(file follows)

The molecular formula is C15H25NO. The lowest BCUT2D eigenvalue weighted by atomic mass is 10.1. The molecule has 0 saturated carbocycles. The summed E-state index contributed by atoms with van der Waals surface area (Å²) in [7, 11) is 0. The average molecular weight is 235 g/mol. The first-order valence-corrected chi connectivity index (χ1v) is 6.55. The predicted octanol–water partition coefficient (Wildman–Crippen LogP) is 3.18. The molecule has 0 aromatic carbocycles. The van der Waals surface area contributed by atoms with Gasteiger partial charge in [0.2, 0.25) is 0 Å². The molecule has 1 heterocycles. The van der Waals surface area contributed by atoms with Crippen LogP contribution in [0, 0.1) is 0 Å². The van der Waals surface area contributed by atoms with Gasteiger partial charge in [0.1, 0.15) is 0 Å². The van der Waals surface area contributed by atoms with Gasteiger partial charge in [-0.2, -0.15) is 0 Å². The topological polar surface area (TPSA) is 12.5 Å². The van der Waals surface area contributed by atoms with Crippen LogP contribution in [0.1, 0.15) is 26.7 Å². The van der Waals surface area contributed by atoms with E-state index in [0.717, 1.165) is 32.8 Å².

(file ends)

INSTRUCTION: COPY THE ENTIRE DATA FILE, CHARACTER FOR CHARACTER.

The molecular formula is C15H25NO. The lowest BCUT2D eigenvalue weighted by atomic mass is 10.1. The molecule has 0 saturated carbocycles. The summed E-state index contributed by atoms with van der Waals surface area (Å²) in [7, 11) is 0. The average molecular weight is 235 g/mol. The first-order valence-corrected chi connectivity index (χ1v) is 6.55. The predicted octanol–water partition coefficient (Wildman–Crippen LogP) is 3.18. The molecule has 0 aromatic carbocycles. The van der Waals surface area contributed by atoms with Gasteiger partial charge in [0.2, 0.25) is 0 Å². The molecule has 1 heterocycles. The van der Waals surface area contributed by atoms with Crippen LogP contribution in [0, 0.1) is 0 Å². The van der Waals surface area contributed by atoms with Gasteiger partial charge in [0.1, 0.15) is 0 Å². The van der Waals surface area contributed by atoms with Gasteiger partial charge in [-0.2, -0.15) is 0 Å². The topological polar surface area (TPSA) is 12.5 Å². The van der Waals surface area contributed by atoms with Crippen LogP contribution in [0.1, 0.15) is 26.7 Å². The van der Waals surface area contributed by atoms with E-state index in [0.717, 1.165) is 32.8 Å².